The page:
At the same time, lots of Mormon women are perfectly comfortable with the roles they believe God assigned to them, including motherhood and nurturing. They would not want, they say, to “hold the priesthood.”
Now comes a third and, some suggest, growing group of Mormon women somewhere between these two poles.
They are not pushing for ordination, but they crave a more engaged and visible role for women in the Mormon church. It is a role, they believe, that their Mormon foremothers played — and one that could fit easily into the institutional structure without distorting or dismantling doctrine.
These women — some of whom consider themselves feminists, while others avoid that label — point to little changes that would pay big dividends: treating a president of the local Relief Society (the church’s main women’s group) like her male counterpart and assigning her to be a regular speaker at conferences and in worship services; quoting more women in sermons and Sunday school lessons; selecting more women to speak and pray at churchwide General Conferences.
Many of them agree that no meeting should take place in which decisions about women are made without a woman being present.
Talk about such changes is buzzing around the Mormon blogosphere and was discussed at a recent gathering of FAIR (the Foundation for Apologetic Information and Research). It has spawned websites such as Mormon Women Project and a blog called Young Mormon Feminists by a Brigham Young University student.
“There is a tremendous amount of pain among our women regarding how they can or cannot contribute to the governance of our ecclesiastical organization,” Neylan McBaine, founder of the Mormon Women Project, said at the FAIR conference. “We need to pay attention to that pain. ... The pain is real.”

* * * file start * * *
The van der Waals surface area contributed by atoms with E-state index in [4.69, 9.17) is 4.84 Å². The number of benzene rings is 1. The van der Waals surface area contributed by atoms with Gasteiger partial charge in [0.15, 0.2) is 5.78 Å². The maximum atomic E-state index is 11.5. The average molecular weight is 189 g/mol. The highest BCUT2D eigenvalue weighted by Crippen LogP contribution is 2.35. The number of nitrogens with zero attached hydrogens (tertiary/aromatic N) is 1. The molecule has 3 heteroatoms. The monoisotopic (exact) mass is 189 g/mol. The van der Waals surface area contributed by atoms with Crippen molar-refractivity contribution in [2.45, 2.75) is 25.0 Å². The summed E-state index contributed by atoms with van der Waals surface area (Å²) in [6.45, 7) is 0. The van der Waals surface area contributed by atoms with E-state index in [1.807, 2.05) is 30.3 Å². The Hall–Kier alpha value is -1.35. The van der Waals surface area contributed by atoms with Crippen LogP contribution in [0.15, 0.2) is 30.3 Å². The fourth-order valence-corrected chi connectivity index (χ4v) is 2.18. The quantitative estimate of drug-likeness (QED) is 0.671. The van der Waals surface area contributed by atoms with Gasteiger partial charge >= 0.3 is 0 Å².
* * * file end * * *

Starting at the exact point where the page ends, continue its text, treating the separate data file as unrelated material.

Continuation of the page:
These LDS women, McBaine said, are not trying to “eradicate the divine differences between men and women,” but want to be “used, engaged, recognized and appreciated ... in the broadest context of the Lord’s kingdom.”
If Mormonism’s first generation of strong and charismatic female leaders had seen this era, the modern women wonder, what would they think has happened to their legacy?
In the 19th century, many Mormon women had a strong sense of partnership within the priesthood. They were outspoken leaders of female organizations who oversaw their own finances, programs and publishing. They gave healing blessings to other women and their offspring. They spoke openly of women’s spiritual powers and being the offspring of heavenly parents — one of them God the Mother.
Mormon women were early suffragettes, forming alliances with national leaders such as Elizabeth Cady Stanton and Susan B. Anthony. They were the first in the nation to vote and among the trailblazers to pursue professional careers in medicine, business and law.